"Today, we are faced with whether the constitutional right of privacy screens from governmental interference a non-commercial sexual act that occurs without force in a private home between persons legally capable of consenting to the act," Benham wrote, pointing out that Pavesich and the decisions that have followed it "do not set out the full scope of the right of privacy in connection with sexual behavior."

"We cannot think of any other activity that reasonable persons would rank as more private and more deserving of protection from governmental interference than consensual, private, adult sexual activity," the majority opinion stated. "We conclude that such activity is at the heart of the Georgia Constitution's protection of the right of privacy."

The Georgia Supreme Court then turned to the question of "whether the government's infringement upon that right is constitutionally sanctioned." In so doing, the court considered whether the government-imposed limitation serves a compelling state interest and is narrowly tailored to effectuate only that compelling interest.

Citing numerous statutes prohibiting sexual assault, child molestation and public sex, the Supreme Court pointed out that the state "fulfills its role in preventing sexual assaults and shielding and protecting the public from sexual acts by the enactment of criminal statutes prohibiting such conduct" and through "the vigorous enforcement of those laws through the arrest and prosecution of offenders."

"In light of the existence of these statutes," the court added, "the sodomy statute's raison d'ętre can only be to regulate the private sexual conduct of consenting adults, something which Georgia's right of privacy puts beyond the bounds of government regulation."

Georgia's Supreme Court found that the statute exceeds the permissible bounds of the state's police power because "the only possible purpose for the statute is to regulate the private conduct of consenting adults, the public gains no benefit, and the individual is unduly oppressed by the invasion of the right to privacy."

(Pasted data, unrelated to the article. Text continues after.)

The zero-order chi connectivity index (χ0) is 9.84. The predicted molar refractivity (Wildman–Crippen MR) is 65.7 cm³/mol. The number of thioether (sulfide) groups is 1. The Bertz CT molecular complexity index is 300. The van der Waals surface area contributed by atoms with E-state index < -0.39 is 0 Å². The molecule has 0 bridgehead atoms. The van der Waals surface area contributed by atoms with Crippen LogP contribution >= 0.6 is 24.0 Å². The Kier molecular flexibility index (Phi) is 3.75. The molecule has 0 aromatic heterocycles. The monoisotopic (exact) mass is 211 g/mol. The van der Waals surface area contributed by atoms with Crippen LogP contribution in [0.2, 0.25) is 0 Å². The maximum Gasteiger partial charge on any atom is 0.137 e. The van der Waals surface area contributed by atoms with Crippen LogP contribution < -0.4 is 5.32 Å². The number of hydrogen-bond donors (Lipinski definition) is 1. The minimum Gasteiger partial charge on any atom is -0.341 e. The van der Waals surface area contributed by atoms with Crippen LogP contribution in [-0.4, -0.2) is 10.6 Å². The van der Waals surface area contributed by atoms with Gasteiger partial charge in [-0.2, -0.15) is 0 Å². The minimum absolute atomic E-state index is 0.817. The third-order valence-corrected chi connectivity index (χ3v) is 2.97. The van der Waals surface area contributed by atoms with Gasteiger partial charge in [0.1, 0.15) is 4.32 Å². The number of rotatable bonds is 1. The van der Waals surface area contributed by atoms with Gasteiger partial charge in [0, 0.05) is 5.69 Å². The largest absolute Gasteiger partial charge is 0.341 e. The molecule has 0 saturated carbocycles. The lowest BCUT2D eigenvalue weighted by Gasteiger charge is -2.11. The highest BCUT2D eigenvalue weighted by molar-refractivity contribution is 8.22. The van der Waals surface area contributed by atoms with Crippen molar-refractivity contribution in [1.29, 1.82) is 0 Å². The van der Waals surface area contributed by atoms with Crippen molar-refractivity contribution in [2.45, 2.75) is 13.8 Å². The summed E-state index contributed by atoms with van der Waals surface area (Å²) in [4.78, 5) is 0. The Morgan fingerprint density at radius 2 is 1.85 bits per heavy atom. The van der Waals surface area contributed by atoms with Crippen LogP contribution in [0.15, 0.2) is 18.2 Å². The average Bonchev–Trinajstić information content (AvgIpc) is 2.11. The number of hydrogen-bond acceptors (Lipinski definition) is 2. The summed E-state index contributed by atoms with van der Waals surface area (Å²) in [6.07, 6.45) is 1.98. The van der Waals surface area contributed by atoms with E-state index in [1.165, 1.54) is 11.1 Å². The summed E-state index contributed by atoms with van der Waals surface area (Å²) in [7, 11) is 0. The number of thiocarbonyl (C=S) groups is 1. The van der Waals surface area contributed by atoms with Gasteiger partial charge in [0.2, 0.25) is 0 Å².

The Supreme Court rejected the state's argument that laws setting "social morality" are exempt from judicial review. "'Social morality legislation,' like any legislative enactment, is subject to the scrutiny of the judicial branch,'" Benham wrote.

"In undertaking the judiciary's constitutional duty, it is not the prerogative of members of the judiciary to base decisions on their personal notions of morality," the court added. "Indeed, if we were called upon to pass upon the propriety of the conduct herein involved, we would not condone it."

"Rather, the judiciary is charged with the task of examining a legislative enactment when it is alleged to impinge upon the freedoms and guarantees contained in the Georgia Bill of Rights and the U.S. Constitution, and scrutinizing the law, the interests it promotes, and the means by which it seeks to achieve those interests, to ensure that the law meets constitutional standards. While many believe that acts of sodomy, even those involving consenting adults, are morally reprehensible, this repugnance alone does not create a compelling justification for state regulation of the activity."

Kerry Lobel, executive director of the National Gay and Lesbian Task Force said "Sodomy laws are the linchpin in attacks against the gay, lesbian, bisexual and transgendered community…They are used to criminalize our behavior and are the basis for discrimination in employment, housing, health care and against families. We applaud the Court for its vote today and also salute the tireless work of Georgia activists who have helped change the climate in the state."

"We must be vigilant not only in the passage of civil rights laws, but also in the repeal of sodomy laws," continued Lobel. "Even though they are rarely enforced, they are frequently used as the basis for other forms of discrimination ­ in the workplace, in the schools, and with the custody of our children." lobel.gif - 13.54 K Kerry Lobel